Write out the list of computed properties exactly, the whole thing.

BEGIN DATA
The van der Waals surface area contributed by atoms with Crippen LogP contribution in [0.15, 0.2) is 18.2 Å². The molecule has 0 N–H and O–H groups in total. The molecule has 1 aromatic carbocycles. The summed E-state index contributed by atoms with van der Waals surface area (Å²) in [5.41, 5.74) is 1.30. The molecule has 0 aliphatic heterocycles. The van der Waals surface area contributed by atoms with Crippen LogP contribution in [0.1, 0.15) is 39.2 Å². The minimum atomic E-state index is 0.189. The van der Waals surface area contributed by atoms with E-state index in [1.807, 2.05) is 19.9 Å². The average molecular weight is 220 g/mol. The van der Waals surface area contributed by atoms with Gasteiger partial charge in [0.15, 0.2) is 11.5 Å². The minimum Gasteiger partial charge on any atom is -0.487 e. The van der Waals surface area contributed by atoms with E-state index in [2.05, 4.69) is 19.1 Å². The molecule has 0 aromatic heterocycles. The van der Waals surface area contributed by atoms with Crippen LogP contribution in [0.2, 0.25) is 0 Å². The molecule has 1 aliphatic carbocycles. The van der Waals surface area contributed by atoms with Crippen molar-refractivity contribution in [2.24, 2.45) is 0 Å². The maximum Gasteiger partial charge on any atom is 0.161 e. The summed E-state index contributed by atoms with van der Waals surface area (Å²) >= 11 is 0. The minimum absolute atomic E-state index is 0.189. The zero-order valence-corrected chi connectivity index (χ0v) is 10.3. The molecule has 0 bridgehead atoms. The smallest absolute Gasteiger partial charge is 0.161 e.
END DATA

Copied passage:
The van der Waals surface area contributed by atoms with Crippen LogP contribution in [0.15, 0.2) is 18.2 Å². The molecule has 0 N–H and O–H groups in total. The molecule has 1 aromatic carbocycles. The summed E-state index contributed by atoms with van der Waals surface area (Å²) in [5.41, 5.74) is 1.30. The molecule has 0 aliphatic heterocycles. The van der Waals surface area contributed by atoms with Crippen LogP contribution in [0.1, 0.15) is 39.2 Å². The minimum atomic E-state index is 0.189. The van der Waals surface area contributed by atoms with E-state index in [1.807, 2.05) is 19.9 Å². The average molecular weight is 220 g/mol. The van der Waals surface area contributed by atoms with Gasteiger partial charge in [0.15, 0.2) is 11.5 Å². The minimum Gasteiger partial charge on any atom is -0.487 e. The van der Waals surface area contributed by atoms with E-state index in [2.05, 4.69) is 19.1 Å². The molecule has 0 aromatic heterocycles. The van der Waals surface area contributed by atoms with Crippen LogP contribution in [0.2, 0.25) is 0 Å². The molecule has 1 aliphatic carbocycles. The van der Waals surface area contributed by atoms with Crippen molar-refractivity contribution in [2.24, 2.45) is 0 Å². The maximum Gasteiger partial charge on any atom is 0.161 e. The summed E-state index contributed by atoms with van der Waals surface area (Å²) >= 11 is 0. The minimum absolute atomic E-state index is 0.189. The zero-order valence-corrected chi connectivity index (χ0v) is 10.3. The molecule has 0 bridgehead atoms. The smallest absolute Gasteiger partial charge is 0.161 e.